As more farmers’ markets open – what’s next for Dane County?
BELOIT, Wis. – For the second week, the Beloit Farmers’ Market opened for customers in the city’s downtown.
Unlike years past, where the market hosted 100 vendors and drew daily crowds of up to 10,000, Saturday featured just 27 vendors with a 200 person crowd maximum.
“We’re super excited that we can just have the event, even though we have to keep it to a smaller number,” said Malinda Obershaw, Vice Chair of the Downtown Beloit Association.
The market opened later than usual due to a COVID-19 concentration in the Beloit area. Now, those in charge are hopeful a decrease in cases is a positive sign moving forward.
“We’re hoping the restrictions don’t have to be in place all summer,” said Shauna El-Amin, Executive Director of the Downtown Beloit Association. “And we can slowly let in more people and more vendors.”
This week, Rock County moved to its second phase of reopening. On Monday, Dane County will join in the second phase. Yet that doesn’t mean the Dane County Farmers’ Market will be coming back to the Capitol Square anytime soon.
“The reality of our situation is that the state of Wisconsin has not reissued the permit for the capitol square,” said Market Manager Sarah Elliott. “We are well aware of the safety and precautionary measures that would be necessary in order to reopen a market, but we can’t take those steps until the state is willing to issue our permit.”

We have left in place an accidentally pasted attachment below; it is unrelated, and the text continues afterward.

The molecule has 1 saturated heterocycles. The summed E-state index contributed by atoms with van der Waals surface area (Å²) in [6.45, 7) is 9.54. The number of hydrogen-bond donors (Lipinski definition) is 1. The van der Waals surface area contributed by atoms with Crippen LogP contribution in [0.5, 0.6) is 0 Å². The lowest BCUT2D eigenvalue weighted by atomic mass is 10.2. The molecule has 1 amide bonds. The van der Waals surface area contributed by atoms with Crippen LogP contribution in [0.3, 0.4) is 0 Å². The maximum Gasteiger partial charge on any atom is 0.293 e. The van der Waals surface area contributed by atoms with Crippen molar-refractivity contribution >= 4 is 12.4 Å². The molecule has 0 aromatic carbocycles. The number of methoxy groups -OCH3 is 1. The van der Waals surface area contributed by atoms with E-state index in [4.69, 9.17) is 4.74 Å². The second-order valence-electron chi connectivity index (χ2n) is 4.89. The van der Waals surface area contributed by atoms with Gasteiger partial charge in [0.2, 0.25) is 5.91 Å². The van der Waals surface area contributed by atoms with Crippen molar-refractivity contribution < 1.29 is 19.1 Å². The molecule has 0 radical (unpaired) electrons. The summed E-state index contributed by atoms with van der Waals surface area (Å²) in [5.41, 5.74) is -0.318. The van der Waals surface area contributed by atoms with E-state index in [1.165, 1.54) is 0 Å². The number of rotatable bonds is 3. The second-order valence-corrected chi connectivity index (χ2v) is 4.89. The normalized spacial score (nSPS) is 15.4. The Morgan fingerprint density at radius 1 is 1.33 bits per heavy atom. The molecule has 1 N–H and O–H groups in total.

For weeks, the Dane County market has allowed drive through pickup for goods at the Alliant Energy Center. Elliott says with three local pickups, roughly 1000 customers a week support 65 farmers.
“I think one of the silver linings to the pandemic is that we have seen a lot of consumers and members of our community that are more engaged with consuming locally,” Elliott said.
Yet Elliott says as Dane County continues to open, that doesn’t impact the return of the market to the square. She says the return relies solely on a permit being issued by the state.
“At this point in time we have not had any clear indication that (the state) doesn’t intend to (issue a permit),” Elliott said. “It’s considered suspended right now, but we will continue to work with the state and the other stakeholders to see when we would be able to reopen.”
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